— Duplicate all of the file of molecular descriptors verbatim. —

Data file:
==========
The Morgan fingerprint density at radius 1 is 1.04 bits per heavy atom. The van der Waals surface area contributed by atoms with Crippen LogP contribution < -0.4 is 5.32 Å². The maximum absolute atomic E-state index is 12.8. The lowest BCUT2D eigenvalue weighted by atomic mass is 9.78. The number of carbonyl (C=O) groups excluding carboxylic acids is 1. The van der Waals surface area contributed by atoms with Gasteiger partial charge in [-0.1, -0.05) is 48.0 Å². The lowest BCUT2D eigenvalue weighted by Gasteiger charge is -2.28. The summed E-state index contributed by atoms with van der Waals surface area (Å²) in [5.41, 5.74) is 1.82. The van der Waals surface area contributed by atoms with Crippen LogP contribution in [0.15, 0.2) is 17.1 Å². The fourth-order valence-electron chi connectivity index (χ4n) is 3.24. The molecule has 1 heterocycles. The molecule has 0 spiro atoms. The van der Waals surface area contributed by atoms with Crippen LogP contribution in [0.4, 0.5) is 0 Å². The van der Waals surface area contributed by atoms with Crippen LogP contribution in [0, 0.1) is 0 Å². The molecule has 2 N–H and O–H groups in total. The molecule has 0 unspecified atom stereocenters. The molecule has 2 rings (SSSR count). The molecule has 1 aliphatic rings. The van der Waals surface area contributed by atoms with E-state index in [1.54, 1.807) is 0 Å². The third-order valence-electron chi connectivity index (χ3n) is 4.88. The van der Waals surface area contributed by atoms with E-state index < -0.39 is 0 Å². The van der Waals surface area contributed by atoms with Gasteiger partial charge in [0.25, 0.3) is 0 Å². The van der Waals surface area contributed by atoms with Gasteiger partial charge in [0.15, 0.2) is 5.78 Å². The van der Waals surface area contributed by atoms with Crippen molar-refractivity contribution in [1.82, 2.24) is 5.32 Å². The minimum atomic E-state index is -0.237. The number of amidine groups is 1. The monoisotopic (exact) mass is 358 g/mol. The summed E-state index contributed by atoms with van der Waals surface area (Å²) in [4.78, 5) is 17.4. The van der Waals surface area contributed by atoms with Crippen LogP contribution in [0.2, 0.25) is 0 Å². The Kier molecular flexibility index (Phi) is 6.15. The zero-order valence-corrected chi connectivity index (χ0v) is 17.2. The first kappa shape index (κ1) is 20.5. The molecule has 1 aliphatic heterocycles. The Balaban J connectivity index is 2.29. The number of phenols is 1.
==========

The Morgan fingerprint density at radius 1 is 1.04 bits per heavy atom. The van der Waals surface area contributed by atoms with Crippen LogP contribution < -0.4 is 5.32 Å². The maximum absolute atomic E-state index is 12.8. The lowest BCUT2D eigenvalue weighted by atomic mass is 9.78. The number of carbonyl (C=O) groups excluding carboxylic acids is 1. The van der Waals surface area contributed by atoms with Gasteiger partial charge in [-0.1, -0.05) is 48.0 Å². The lowest BCUT2D eigenvalue weighted by Gasteiger charge is -2.28. The summed E-state index contributed by atoms with van der Waals surface area (Å²) in [5.41, 5.74) is 1.82. The van der Waals surface area contributed by atoms with Crippen LogP contribution in [0.15, 0.2) is 17.1 Å². The fourth-order valence-electron chi connectivity index (χ4n) is 3.24. The molecule has 1 heterocycles. The molecule has 0 spiro atoms. The van der Waals surface area contributed by atoms with Crippen LogP contribution in [0.4, 0.5) is 0 Å². The van der Waals surface area contributed by atoms with Crippen LogP contribution in [0, 0.1) is 0 Å². The molecule has 2 N–H and O–H groups in total. The molecule has 0 unspecified atom stereocenters. The molecule has 2 rings (SSSR count). The molecule has 1 aliphatic rings. The van der Waals surface area contributed by atoms with E-state index in [1.54, 1.807) is 0 Å². The third-order valence-electron chi connectivity index (χ3n) is 4.88. The van der Waals surface area contributed by atoms with E-state index < -0.39 is 0 Å². The van der Waals surface area contributed by atoms with Gasteiger partial charge in [0.25, 0.3) is 0 Å². The van der Waals surface area contributed by atoms with Gasteiger partial charge in [0.15, 0.2) is 5.78 Å². The van der Waals surface area contributed by atoms with Crippen molar-refractivity contribution in [1.82, 2.24) is 5.32 Å². The minimum atomic E-state index is -0.237. The number of amidine groups is 1. The monoisotopic (exact) mass is 358 g/mol. The summed E-state index contributed by atoms with van der Waals surface area (Å²) in [4.78, 5) is 17.4. The van der Waals surface area contributed by atoms with Crippen LogP contribution in [0.2, 0.25) is 0 Å². The Kier molecular flexibility index (Phi) is 6.15. The zero-order valence-corrected chi connectivity index (χ0v) is 17.2. The first kappa shape index (κ1) is 20.5. The molecule has 1 aliphatic heterocycles. The Balaban J connectivity index is 2.29. The number of phenols is 1.